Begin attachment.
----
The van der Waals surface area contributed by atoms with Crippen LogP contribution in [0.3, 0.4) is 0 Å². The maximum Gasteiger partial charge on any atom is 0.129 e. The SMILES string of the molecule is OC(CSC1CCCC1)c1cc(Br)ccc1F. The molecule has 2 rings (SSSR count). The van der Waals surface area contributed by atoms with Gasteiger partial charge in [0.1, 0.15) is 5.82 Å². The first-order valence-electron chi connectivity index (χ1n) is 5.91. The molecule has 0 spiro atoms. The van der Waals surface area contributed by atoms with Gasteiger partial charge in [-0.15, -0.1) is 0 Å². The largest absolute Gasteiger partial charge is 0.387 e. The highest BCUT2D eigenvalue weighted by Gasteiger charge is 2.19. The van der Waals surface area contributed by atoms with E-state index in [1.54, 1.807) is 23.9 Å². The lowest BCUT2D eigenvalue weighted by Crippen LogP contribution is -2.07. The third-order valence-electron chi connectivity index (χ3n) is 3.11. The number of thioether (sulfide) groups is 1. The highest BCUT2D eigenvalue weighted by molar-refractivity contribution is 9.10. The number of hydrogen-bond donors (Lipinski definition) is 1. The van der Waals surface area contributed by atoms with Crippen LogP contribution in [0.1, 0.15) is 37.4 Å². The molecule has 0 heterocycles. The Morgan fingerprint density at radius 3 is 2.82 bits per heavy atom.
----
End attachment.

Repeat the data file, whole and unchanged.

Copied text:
The van der Waals surface area contributed by atoms with Crippen LogP contribution in [0.3, 0.4) is 0 Å². The maximum Gasteiger partial charge on any atom is 0.129 e. The SMILES string of the molecule is OC(CSC1CCCC1)c1cc(Br)ccc1F. The molecule has 2 rings (SSSR count). The van der Waals surface area contributed by atoms with Gasteiger partial charge in [0.1, 0.15) is 5.82 Å². The first-order valence-electron chi connectivity index (χ1n) is 5.91. The molecule has 0 spiro atoms. The van der Waals surface area contributed by atoms with Gasteiger partial charge in [-0.15, -0.1) is 0 Å². The largest absolute Gasteiger partial charge is 0.387 e. The highest BCUT2D eigenvalue weighted by Gasteiger charge is 2.19. The van der Waals surface area contributed by atoms with E-state index in [1.54, 1.807) is 23.9 Å². The lowest BCUT2D eigenvalue weighted by Crippen LogP contribution is -2.07. The third-order valence-electron chi connectivity index (χ3n) is 3.11. The number of thioether (sulfide) groups is 1. The highest BCUT2D eigenvalue weighted by molar-refractivity contribution is 9.10. The number of hydrogen-bond donors (Lipinski definition) is 1. The van der Waals surface area contributed by atoms with Crippen LogP contribution in [0.1, 0.15) is 37.4 Å². The molecule has 0 heterocycles. The Morgan fingerprint density at radius 3 is 2.82 bits per heavy atom.